Two anticancer agents, cisplatin and camptothecin, were found to elicit the highest levels of induction in the HeLa (FXN-EGFP) genomic reporter and in FRDA lymphoblasts and fibroblasts. Cisplatin is a platinum-containing compound that binds to and cross-links DNA most commonly acting at adjacent guanine residues [48]. It was previously shown to increase FXN gene expression in a cisplatin-resistant ovarian carcinoma cell line [49]. Camptothecin is a cytotoxic quinoline alkaloid that inhibits DNA topoisomerase I [50]. The mechanisms of action that modulate FXN gene expression are not known but likely due to non-specific effects. Both drugs have toxic side-effects that limit their use for the long-term treatment of FRDA.

Deferiprone is a membrane-permeable iron-chelator that has the ability to shuttle iron between cellular organelles and across membranes [51]. Deferiprone binds to ferric ions to form neutral 3:1 (deferiprone:iron) complexes. It is in clinical use for the treatment of thalassemia. In an open-label clinical trial examining individuals with FRDA deferiprone appeared to reduce accumulated iron in the dentate nucleus and reduced neuropathy and ataxic gait [35]. Our findings indicate that deferiprone is also able to induce FXN gene expression and increase the levels of frataxin suggesting that intracellular iron levels can modulate FXN gene regulation. Besides the direct effects of deferiprone on iron mobilization in FRDA it may confer the additional benefit of increased frataxin levels.

A number of compounds were found to elicit modest but measurably reproducible increases in FXN-EGFP expression. These include: bupropion, a norepinephrine-dopamine reuptake inhibitor used as an antidepressant; chrysanthemic acid, a compound related to pyrethroids; onvallatoxin, a glycoside used in the treatment of cardiac conditions; and sulfameter, a long-acting sulfonamide antibacterial. Additional compounds that were identified to result in small increases in FXN gene expression and frataxin protein in FRDA cells include: betamethasone, a glucocorticoid with anti-inflammatory and immunosuppressive properties; nimustine, a nitrosourea alkylating agent with antineoplastic activity; and molsidomine, an orally active and long acting vasodilating drug.

Resveratrol was identified in the HeLa (FXN-EGFP) cellular genomic reporter to increase FXN gene expression by 1.7-fold. It was subsequently shown to increase FXN mRNA levels by 2-fold in FRDA lymphoblasts and by 2.4-fold in FRDA fibroblasts. It elicited an increase in frataxin protein by 1.7-fold in FRDA lymphoblasts and by 2-fold in FRDA fibroblasts. Resveratrol (3,4′,5-trihydroxy-trans-stilbene) is a polyphenolic compound that is synthesized naturally by several plant species. It is commonly found in red grape skin, berries and nuts [52]. Resveratrol is a phytoalexin; a toxic compound produced by higher plants in response to infection or other stresses. Resveratrol appears to have a wide spectrum of targets as a pharmacological agent. It has been proposed as a treatment for cancers, cardiac disease, neurodegenerative conditions and metabolic disorders including diabetes [53], [54]. It has also been reported to possess antioxidant, anti-inflammatory, anti-angiogenic and antiviral properties. There is evidence that resveratrol contributes to enhanced longevity in S. cerevisiae [55], C. elegans [56], D. melanogaster [56] and mice consuming a high caloric diet [57]. The effects on life extension appear to mimic several of the biochemical effects of calorie restriction.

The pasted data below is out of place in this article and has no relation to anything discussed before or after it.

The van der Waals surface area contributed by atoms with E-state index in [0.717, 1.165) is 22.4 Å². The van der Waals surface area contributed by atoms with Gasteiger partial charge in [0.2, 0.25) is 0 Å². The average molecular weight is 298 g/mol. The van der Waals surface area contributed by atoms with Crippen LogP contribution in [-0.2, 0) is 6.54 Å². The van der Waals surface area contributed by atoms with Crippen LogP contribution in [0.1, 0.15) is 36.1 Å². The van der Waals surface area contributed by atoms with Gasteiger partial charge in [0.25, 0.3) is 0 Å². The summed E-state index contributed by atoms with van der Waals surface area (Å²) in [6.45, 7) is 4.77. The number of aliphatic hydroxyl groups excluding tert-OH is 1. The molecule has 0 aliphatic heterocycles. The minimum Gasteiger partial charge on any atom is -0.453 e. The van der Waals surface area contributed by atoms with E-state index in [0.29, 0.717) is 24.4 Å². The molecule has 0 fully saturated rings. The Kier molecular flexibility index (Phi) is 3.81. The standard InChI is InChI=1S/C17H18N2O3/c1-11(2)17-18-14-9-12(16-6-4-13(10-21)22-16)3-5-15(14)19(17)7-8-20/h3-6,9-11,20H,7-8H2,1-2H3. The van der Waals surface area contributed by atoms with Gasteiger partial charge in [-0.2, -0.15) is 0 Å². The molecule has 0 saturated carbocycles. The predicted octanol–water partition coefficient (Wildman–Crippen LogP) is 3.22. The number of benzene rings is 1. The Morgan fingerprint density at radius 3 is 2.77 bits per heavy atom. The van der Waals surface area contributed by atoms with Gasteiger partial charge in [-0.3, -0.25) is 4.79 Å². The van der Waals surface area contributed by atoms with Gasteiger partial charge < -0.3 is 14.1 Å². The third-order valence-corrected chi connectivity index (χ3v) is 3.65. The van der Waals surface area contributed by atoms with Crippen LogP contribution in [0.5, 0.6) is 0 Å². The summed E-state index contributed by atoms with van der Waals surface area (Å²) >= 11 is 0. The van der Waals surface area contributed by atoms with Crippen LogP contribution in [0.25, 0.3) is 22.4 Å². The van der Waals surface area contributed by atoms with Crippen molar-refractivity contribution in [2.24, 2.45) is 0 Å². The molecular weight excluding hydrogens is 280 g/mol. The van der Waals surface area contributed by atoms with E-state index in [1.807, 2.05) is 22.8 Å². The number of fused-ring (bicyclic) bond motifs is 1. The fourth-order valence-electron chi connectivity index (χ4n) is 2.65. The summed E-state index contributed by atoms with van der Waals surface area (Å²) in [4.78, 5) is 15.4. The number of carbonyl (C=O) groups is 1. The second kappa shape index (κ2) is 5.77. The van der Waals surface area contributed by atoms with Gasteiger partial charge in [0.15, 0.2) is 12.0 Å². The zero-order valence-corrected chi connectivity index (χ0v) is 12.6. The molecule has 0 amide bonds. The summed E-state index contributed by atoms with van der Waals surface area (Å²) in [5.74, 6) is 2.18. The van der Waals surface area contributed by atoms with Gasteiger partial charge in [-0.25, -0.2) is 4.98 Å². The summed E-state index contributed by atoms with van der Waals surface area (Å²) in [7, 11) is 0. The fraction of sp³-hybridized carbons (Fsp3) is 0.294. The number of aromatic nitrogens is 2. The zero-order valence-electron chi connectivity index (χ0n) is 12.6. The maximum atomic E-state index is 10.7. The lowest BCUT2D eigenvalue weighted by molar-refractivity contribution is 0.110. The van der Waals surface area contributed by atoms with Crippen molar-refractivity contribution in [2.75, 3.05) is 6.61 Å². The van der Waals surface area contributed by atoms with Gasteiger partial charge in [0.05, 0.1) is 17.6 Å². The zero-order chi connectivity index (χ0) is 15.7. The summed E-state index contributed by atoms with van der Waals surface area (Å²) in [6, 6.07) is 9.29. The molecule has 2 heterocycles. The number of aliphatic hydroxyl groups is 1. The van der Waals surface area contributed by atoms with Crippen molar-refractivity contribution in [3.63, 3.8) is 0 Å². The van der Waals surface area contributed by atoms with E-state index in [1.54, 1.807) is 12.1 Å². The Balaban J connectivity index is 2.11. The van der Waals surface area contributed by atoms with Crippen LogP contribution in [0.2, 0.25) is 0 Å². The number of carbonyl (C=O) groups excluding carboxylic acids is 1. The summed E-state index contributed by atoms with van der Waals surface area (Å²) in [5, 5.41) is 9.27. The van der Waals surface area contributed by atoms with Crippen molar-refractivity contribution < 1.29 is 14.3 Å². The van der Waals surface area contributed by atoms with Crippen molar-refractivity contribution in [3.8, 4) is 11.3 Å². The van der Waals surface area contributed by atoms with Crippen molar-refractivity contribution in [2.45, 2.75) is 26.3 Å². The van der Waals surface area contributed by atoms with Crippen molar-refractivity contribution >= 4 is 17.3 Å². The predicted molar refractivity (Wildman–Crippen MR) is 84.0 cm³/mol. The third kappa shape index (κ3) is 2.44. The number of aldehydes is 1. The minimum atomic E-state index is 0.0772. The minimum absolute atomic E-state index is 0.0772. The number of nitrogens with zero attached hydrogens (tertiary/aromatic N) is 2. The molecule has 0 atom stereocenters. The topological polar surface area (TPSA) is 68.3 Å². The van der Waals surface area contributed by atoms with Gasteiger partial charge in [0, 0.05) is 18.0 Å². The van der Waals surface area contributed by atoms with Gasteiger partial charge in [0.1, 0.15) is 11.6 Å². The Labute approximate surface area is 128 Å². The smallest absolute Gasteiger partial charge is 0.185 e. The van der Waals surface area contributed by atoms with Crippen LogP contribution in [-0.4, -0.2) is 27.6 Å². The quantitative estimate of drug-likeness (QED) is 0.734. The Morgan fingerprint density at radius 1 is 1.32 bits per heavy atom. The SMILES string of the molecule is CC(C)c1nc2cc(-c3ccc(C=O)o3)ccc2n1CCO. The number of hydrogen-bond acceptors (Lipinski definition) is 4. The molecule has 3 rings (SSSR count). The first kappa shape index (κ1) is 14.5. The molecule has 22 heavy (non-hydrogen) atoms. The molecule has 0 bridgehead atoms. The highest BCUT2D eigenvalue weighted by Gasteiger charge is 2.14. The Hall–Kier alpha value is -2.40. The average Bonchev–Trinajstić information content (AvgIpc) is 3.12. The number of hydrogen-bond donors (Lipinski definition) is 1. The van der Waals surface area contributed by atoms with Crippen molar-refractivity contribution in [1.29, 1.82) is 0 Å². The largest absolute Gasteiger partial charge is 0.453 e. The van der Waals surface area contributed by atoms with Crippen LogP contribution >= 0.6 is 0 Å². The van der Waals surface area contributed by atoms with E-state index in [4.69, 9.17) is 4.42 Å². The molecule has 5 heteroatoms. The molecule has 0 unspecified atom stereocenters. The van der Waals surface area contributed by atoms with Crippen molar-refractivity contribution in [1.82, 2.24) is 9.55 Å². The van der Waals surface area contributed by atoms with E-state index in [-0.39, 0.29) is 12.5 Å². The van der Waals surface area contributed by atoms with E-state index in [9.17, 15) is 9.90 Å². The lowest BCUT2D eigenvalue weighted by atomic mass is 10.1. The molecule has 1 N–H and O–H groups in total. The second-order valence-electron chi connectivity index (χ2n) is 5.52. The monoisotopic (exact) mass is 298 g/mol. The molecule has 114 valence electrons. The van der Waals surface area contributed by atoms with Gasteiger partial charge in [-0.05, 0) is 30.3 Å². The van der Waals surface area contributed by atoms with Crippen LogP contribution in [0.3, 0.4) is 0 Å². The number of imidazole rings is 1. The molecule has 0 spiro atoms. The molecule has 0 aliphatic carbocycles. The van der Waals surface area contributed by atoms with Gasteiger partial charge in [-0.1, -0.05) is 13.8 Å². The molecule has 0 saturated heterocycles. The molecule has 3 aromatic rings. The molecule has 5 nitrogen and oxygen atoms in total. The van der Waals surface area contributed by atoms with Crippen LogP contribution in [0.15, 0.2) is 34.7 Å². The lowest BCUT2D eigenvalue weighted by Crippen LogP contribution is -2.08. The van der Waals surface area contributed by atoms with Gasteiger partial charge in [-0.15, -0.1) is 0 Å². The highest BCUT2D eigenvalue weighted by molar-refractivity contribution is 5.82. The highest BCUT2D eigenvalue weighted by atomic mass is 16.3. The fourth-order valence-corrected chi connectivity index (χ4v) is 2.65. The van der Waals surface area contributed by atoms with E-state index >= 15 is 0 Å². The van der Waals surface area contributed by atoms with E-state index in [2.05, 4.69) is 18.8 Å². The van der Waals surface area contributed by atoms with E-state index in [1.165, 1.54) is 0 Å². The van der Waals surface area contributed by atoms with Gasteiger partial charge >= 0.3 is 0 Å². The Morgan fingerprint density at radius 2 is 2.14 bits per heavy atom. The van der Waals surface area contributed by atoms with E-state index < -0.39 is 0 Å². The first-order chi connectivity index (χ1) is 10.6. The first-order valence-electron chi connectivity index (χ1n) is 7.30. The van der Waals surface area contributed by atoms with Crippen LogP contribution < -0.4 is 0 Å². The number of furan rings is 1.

There is divergent evidence regarding the ability of resveratrol to interact with sirtuin proteins. Sirtuins are NAD+-dependent deacetylases that have been implicated to influence aging, transcription regulation, apoptosis and stress resistance. The deacetylase activity of sirtuins is directed to histone proteins and transcription factors including p53, FOXO proteins and the peroxisome proliferator activated receptor gamma (PPAR-γ) coactivator 1 alpha (PGC-1α) [58]. There are seven sirtuin genes in humans (SIRT1-7). There is some debate regarding the ability of resveratrol to directly activate Sirtuin 1 or increase expression of the SIRT1 gene [53], [55], [59], [60].